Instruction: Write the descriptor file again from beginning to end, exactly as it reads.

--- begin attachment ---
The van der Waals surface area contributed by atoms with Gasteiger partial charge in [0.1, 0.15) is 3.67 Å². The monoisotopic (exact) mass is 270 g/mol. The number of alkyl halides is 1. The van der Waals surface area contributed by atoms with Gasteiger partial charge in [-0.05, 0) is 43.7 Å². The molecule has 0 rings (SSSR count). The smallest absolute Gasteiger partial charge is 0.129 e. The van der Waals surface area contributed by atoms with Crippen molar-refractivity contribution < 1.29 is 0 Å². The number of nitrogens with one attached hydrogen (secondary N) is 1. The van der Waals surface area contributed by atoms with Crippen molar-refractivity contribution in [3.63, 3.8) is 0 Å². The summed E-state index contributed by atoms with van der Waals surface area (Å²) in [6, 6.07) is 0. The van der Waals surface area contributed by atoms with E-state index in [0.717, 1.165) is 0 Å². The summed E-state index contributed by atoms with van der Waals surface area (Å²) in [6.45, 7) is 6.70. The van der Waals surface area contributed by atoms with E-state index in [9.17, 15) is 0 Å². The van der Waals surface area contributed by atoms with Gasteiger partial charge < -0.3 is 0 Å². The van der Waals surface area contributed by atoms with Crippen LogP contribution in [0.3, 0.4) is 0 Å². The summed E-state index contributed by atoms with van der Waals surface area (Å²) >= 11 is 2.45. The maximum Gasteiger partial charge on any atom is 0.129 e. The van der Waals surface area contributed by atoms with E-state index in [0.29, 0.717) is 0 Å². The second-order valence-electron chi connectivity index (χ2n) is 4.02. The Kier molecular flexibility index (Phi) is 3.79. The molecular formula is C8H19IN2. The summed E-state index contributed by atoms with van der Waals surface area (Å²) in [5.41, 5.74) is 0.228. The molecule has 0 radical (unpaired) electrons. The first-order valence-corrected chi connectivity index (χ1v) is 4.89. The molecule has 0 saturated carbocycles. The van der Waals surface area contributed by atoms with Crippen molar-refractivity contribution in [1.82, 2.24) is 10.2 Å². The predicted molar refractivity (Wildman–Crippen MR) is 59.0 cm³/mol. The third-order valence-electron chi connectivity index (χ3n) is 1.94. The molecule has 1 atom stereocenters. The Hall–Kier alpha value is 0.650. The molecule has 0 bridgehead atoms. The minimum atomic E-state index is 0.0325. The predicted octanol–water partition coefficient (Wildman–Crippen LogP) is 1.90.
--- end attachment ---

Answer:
The van der Waals surface area contributed by atoms with Gasteiger partial charge in [0.1, 0.15) is 3.67 Å². The monoisotopic (exact) mass is 270 g/mol. The number of alkyl halides is 1. The van der Waals surface area contributed by atoms with Gasteiger partial charge in [-0.05, 0) is 43.7 Å². The molecule has 0 rings (SSSR count). The smallest absolute Gasteiger partial charge is 0.129 e. The van der Waals surface area contributed by atoms with Crippen molar-refractivity contribution < 1.29 is 0 Å². The number of nitrogens with one attached hydrogen (secondary N) is 1. The van der Waals surface area contributed by atoms with Crippen molar-refractivity contribution in [3.63, 3.8) is 0 Å². The summed E-state index contributed by atoms with van der Waals surface area (Å²) in [6, 6.07) is 0. The van der Waals surface area contributed by atoms with E-state index in [0.717, 1.165) is 0 Å². The summed E-state index contributed by atoms with van der Waals surface area (Å²) in [6.45, 7) is 6.70. The van der Waals surface area contributed by atoms with E-state index in [9.17, 15) is 0 Å². The van der Waals surface area contributed by atoms with Gasteiger partial charge < -0.3 is 0 Å². The van der Waals surface area contributed by atoms with Crippen LogP contribution in [0.3, 0.4) is 0 Å². The summed E-state index contributed by atoms with van der Waals surface area (Å²) >= 11 is 2.45. The maximum Gasteiger partial charge on any atom is 0.129 e. The van der Waals surface area contributed by atoms with E-state index in [0.29, 0.717) is 0 Å². The second-order valence-electron chi connectivity index (χ2n) is 4.02. The Kier molecular flexibility index (Phi) is 3.79. The molecular formula is C8H19IN2. The summed E-state index contributed by atoms with van der Waals surface area (Å²) in [5.41, 5.74) is 0.228. The molecule has 0 radical (unpaired) electrons. The first-order valence-corrected chi connectivity index (χ1v) is 4.89. The molecule has 0 saturated carbocycles. The van der Waals surface area contributed by atoms with Crippen molar-refractivity contribution in [1.82, 2.24) is 10.2 Å². The predicted molar refractivity (Wildman–Crippen MR) is 59.0 cm³/mol. The third-order valence-electron chi connectivity index (χ3n) is 1.94. The molecule has 1 atom stereocenters. The Hall–Kier alpha value is 0.650. The molecule has 0 bridgehead atoms. The minimum atomic E-state index is 0.0325. The predicted octanol–water partition coefficient (Wildman–Crippen LogP) is 1.90.